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The Texan Scouts Joseph A. Altsheler

The Flag Of No Quarter

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"What are you going to do now?" asked Ned.

"I'm goin' to eat dinner, an' after that I'll take a nap. My advice to you is to do the same, 'cause you'll be on watch to-night."

"I know I can eat," said Ned, "and I'll try to sleep."

He found that his appetite was all right, and after dinner he lay down in the long room of the hospital. Here he heard the cannon of Santa Anna still thundering, but the walls softened the sound somewhat and made it seem much more distant. In a way it was soothing and Ned, although sure that he could not sleep, slept. All that afternoon he was rocked into deeper slumber by the continuous roar of the Mexican guns. Smoke floated over the convent yard and through all the buildings, but it did not disturb him. Now and then a flash of rifle fire came from the Texans on the walls, but that did not disturb him, either.

Nature was paying its debt. The boy lying on his blankets breathed deeply and regularly as he slept. The hours of the afternoon passed one by one, and it was dark when he awoke. The fire of the cannon had now ceased and two or three lights were burning in the hospital. Crockett was already up, and with some of the other men was eating beefsteak at a table.

"You said you'd try to sleep, Ned," he exclaimed, "an' you must have made a big try, 'cause you snored so loud we couldn't hear Santa Anna's cannon."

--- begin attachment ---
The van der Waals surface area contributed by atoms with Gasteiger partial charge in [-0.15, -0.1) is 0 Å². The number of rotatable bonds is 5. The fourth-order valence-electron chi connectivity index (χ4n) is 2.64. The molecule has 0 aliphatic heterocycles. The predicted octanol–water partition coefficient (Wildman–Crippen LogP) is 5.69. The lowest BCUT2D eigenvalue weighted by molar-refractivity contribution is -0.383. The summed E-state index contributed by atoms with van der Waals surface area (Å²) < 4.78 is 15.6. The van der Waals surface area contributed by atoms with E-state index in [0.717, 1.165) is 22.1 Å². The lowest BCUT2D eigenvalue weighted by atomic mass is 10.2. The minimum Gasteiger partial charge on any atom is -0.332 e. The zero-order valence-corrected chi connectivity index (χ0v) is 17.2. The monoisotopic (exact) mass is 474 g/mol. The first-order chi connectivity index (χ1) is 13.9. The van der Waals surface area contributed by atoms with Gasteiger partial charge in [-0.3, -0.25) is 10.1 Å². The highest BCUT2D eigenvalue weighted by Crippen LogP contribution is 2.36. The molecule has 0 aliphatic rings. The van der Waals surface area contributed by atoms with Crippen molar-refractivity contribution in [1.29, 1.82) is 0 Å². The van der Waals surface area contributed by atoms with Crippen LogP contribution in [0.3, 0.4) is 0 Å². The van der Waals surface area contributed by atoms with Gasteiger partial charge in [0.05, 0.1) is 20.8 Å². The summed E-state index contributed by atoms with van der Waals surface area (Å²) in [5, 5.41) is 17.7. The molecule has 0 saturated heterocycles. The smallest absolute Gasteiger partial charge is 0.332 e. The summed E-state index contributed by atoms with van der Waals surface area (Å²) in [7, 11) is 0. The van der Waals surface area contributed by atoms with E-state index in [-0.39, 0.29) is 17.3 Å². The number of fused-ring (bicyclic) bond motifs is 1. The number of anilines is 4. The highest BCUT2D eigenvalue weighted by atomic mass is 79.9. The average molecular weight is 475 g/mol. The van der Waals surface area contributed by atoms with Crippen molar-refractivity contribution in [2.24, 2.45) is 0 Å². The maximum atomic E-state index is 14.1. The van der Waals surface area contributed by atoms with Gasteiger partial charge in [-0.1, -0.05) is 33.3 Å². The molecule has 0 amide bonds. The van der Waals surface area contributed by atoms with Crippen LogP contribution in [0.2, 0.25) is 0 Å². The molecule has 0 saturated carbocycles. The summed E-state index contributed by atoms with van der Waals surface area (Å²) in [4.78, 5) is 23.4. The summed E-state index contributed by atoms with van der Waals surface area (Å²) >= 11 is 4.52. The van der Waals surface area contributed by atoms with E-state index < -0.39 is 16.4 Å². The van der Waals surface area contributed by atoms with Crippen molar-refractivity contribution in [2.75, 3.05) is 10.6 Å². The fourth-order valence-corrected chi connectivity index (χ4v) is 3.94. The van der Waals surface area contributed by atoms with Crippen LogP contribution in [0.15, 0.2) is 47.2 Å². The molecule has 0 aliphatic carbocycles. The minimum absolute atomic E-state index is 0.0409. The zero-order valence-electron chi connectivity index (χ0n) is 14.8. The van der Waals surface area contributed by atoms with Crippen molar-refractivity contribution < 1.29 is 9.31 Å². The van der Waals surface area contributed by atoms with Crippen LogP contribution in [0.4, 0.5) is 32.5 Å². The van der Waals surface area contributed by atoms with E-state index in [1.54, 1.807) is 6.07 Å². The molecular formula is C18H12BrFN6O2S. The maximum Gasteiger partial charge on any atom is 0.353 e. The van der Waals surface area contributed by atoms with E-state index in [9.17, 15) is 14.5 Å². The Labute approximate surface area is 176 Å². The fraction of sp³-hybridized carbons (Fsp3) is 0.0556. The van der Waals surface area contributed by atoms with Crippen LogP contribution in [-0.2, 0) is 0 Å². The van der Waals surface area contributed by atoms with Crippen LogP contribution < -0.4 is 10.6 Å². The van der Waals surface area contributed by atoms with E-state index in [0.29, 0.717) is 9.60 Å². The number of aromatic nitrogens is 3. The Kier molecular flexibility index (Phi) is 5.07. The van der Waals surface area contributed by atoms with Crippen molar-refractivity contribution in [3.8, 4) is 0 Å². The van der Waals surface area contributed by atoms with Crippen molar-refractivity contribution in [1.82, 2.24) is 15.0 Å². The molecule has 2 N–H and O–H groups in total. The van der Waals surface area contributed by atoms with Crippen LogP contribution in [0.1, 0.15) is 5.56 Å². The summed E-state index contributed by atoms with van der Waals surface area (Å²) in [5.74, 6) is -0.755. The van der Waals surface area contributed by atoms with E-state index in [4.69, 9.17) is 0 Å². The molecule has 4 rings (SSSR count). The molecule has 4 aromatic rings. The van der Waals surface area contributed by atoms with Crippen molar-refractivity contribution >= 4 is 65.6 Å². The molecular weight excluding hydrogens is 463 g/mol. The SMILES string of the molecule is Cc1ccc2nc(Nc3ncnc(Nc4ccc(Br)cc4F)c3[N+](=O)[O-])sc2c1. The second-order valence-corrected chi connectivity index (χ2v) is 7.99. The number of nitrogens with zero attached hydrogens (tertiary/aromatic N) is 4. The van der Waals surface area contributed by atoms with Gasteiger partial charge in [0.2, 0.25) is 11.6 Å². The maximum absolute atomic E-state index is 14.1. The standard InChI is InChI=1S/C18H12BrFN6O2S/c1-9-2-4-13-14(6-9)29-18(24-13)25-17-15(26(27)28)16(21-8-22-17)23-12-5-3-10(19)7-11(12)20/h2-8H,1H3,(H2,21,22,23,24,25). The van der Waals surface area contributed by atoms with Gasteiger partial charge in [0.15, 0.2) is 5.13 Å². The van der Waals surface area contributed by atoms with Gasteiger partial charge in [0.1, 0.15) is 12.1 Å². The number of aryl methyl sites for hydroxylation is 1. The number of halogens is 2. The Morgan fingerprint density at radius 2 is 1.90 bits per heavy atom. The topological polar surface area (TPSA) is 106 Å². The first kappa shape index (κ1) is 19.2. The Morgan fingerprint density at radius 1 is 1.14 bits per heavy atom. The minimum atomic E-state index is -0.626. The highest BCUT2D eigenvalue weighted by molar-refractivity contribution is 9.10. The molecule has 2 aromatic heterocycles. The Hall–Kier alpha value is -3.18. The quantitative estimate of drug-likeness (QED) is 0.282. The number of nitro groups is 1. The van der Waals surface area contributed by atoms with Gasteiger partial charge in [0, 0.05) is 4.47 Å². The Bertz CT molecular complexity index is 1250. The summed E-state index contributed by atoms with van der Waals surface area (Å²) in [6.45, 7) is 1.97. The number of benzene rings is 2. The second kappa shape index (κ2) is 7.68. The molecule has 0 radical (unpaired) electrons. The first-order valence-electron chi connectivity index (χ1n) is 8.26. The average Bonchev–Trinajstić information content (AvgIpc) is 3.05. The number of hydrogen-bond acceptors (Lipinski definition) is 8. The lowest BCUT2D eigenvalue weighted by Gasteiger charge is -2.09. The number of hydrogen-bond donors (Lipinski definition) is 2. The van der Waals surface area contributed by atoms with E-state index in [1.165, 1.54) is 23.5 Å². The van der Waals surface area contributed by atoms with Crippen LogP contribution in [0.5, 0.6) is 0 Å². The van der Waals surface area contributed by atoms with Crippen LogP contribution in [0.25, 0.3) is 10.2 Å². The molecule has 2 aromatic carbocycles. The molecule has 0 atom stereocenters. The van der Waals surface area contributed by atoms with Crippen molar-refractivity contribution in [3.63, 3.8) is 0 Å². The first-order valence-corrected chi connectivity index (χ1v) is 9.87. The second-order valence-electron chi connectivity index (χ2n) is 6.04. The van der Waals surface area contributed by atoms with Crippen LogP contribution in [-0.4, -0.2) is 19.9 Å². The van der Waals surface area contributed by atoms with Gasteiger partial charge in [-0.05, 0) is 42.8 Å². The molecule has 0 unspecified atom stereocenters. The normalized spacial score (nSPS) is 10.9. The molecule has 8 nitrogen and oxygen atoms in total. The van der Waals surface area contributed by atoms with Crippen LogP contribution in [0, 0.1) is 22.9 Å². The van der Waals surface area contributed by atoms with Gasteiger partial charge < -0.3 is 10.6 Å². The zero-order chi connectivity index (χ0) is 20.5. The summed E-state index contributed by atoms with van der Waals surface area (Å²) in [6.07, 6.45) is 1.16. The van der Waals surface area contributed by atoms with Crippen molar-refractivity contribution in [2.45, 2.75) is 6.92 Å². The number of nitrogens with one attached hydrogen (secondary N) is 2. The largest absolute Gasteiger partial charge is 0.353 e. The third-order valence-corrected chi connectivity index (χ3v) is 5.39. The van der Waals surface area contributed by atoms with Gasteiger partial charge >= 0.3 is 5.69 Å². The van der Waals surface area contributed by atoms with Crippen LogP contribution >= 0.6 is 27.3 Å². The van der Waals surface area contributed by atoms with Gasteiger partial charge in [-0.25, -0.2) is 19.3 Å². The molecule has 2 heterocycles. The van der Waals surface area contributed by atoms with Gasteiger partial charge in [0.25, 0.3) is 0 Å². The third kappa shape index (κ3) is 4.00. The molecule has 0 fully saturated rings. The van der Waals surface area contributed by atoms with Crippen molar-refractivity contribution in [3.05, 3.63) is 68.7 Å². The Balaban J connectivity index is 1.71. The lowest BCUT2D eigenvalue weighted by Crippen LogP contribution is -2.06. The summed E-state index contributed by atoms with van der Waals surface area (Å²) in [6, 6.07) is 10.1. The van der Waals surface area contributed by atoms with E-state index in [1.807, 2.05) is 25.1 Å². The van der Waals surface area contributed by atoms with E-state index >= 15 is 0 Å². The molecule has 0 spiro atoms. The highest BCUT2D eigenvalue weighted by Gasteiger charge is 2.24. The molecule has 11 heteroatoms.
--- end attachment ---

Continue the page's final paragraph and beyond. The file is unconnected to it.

"Why, I'm sure I don't snore, Mr. Crockett," said Ned, red in the face.

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"No, you don't snore, I'll take that back," said Davy Crockett, when the laugh subsided, "but I never saw a young man sleep more beautifully an' skillfully. Why, the risin' an' fallin' of your chest was as reg'lar as the tickin' of a clock."

Ned joined them at the table. He did not mind the jests of those men, as they did not mind the jests of one another. They were now like close blood-kin. They were a band of brethren, bound together by the unbreakable tie of mortal danger.

Ned spent two-thirds of the night on the church wall. The Mexicans let the cannon rest in the darkness, and only a few rifle shots were fired. But there were many lights in San Antonio, and on the outskirts two great bonfires burned. Santa Anna and his generals, feeling that their prey could not escape from the trap, and caring little for the peons who had been slain, were making a festival. It is even said that Santa Anna on this campaign, although he left a wife in the city of Mexico, exercised the privileges of an Oriental ruler and married another amid great rejoicings.

Ned slept soundly when his watch was finished, and he awoke again the next day to the thunder of the cannonade, which continued almost without cessation throughout the day, but in the afternoon Travis wrote a letter, a noble appeal to the people of Texas for help. He stated that they had been under a continual bombardment for more than twenty-four hours, but not a man had yet been hurt. "I shall never surrender or retreat," he said. "Then I call on you in the name of liberty, of patriotism, and of everything dear to the American character, to come to our aid with all dispatch." He closed with the three words, "Victory or death," not written in any vainglory or with any melodramatic appeal, but with the full consciousness of the desperate crisis, and a quiet resolution to do as he said.

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The Texan Scouts
Joseph A. Altsheler

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